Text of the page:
Rentel (619) talks of the internment of the Japanese people during the World War II. During this time, the American government evacuated the Japanese from America due to what was seen as the fear of the Japanese that they would outdo the Americans economically, as well as the projections against their sexual characteristics. Rentel (620) gives the evidence and argues that these acts could have been among the worst discriminatory acts that the American government got involved in.
The film “Snow Falling on Cedar” can be a theatric projection of Rentel’s argument. According to Barbre (2), the film tells the story of a Japanese man, Kazuo, who was accused of killing Carl. The old fisherman was found dead after he was trapped in his fishing nets. Kazuo actually stopped to help Carl, but no one could see the good side of the Japanese. It was argued that Kazuo had let Carl die as a way of revenging against him, based on the pains that Kazuo had gone through in the hands of the Americans, such as the loss of land. In as much as the man was innocent, Barbre (2) observes that the projections in the courtroom were all against the Japanese. The Americans could see no way that the man could have been innocent, or that he could have engaged in a noble act as trying to save Carl.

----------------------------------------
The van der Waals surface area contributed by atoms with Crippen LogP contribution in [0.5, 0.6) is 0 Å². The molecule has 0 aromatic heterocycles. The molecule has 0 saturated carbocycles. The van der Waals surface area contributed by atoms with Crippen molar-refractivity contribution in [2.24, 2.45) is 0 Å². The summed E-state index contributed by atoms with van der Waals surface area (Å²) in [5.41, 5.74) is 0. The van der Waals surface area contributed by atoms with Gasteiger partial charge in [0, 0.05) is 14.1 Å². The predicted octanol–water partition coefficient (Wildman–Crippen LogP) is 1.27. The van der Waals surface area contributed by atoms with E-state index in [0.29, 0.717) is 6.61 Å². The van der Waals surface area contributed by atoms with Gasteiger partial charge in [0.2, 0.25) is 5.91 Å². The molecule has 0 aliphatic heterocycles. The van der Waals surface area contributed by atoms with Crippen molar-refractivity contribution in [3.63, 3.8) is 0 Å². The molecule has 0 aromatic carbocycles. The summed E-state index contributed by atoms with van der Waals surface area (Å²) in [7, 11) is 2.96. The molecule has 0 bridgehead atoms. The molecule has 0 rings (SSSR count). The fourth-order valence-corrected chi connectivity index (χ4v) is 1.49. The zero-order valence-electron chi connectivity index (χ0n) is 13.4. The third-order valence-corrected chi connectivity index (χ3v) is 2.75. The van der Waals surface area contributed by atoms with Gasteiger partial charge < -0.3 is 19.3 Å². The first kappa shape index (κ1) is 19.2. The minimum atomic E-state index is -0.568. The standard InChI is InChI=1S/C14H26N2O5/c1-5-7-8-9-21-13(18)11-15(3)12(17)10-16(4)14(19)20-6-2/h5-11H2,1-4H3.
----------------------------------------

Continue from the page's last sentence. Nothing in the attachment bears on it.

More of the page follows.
The film is a true projection of Rentel’s argument. It shows how the American society discriminated against the Japanese and was ready to do anything just so as to make sure that the Japanese suffered, or better still, they were deported back home. Both Rentel’s argument and the film agree on the fact that this was a wrong move by the American society and it should never recur.
Barbre, Claude. “Films.” Journal of Religion and Health, 39.4: 2000. (383-385). (Attached)
Renteln, Alison Dundes. “A Psycho historical Analysis of the Japanese American Internment.” Human Rights Quarterly, 17.4: 1995. (618-648). (Attached).